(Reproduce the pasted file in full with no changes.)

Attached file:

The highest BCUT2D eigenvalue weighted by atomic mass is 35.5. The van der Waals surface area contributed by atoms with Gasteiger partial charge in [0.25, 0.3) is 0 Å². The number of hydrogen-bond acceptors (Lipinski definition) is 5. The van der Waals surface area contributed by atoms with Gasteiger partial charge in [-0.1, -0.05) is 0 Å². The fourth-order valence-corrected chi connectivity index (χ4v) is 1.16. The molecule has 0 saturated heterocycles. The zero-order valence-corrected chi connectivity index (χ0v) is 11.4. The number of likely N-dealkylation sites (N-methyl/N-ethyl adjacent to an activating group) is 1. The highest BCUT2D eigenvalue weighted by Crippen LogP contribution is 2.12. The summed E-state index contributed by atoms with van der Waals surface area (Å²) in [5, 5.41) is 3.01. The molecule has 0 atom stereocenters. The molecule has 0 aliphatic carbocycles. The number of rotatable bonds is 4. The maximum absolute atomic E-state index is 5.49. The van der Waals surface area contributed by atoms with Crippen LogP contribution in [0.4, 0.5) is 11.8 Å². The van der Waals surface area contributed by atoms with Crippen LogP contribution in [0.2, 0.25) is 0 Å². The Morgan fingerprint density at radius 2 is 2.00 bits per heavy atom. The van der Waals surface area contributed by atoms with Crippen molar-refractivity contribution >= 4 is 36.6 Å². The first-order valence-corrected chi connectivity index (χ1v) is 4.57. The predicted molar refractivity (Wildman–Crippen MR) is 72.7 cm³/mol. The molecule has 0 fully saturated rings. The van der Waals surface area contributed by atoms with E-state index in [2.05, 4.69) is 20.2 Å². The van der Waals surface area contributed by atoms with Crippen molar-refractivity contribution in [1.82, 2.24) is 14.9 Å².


The highest BCUT2D eigenvalue weighted by atomic mass is 35.5. The van der Waals surface area contributed by atoms with Gasteiger partial charge in [0.25, 0.3) is 0 Å². The number of hydrogen-bond acceptors (Lipinski definition) is 5. The van der Waals surface area contributed by atoms with Gasteiger partial charge in [-0.1, -0.05) is 0 Å². The fourth-order valence-corrected chi connectivity index (χ4v) is 1.16. The molecule has 0 saturated heterocycles. The zero-order valence-corrected chi connectivity index (χ0v) is 11.4. The number of likely N-dealkylation sites (N-methyl/N-ethyl adjacent to an activating group) is 1. The highest BCUT2D eigenvalue weighted by Crippen LogP contribution is 2.12. The summed E-state index contributed by atoms with van der Waals surface area (Å²) in [5, 5.41) is 3.01. The molecule has 0 atom stereocenters. The molecule has 0 aliphatic carbocycles. The number of rotatable bonds is 4. The maximum absolute atomic E-state index is 5.49. The van der Waals surface area contributed by atoms with Crippen LogP contribution in [0.4, 0.5) is 11.8 Å². The van der Waals surface area contributed by atoms with Crippen LogP contribution in [0.2, 0.25) is 0 Å². The Morgan fingerprint density at radius 2 is 2.00 bits per heavy atom. The van der Waals surface area contributed by atoms with Crippen molar-refractivity contribution >= 4 is 36.6 Å². The first-order valence-corrected chi connectivity index (χ1v) is 4.57. The predicted molar refractivity (Wildman–Crippen MR) is 72.7 cm³/mol. The molecule has 0 fully saturated rings. The van der Waals surface area contributed by atoms with E-state index in [2.05, 4.69) is 20.2 Å². The van der Waals surface area contributed by atoms with Crippen molar-refractivity contribution in [1.82, 2.24) is 14.9 Å².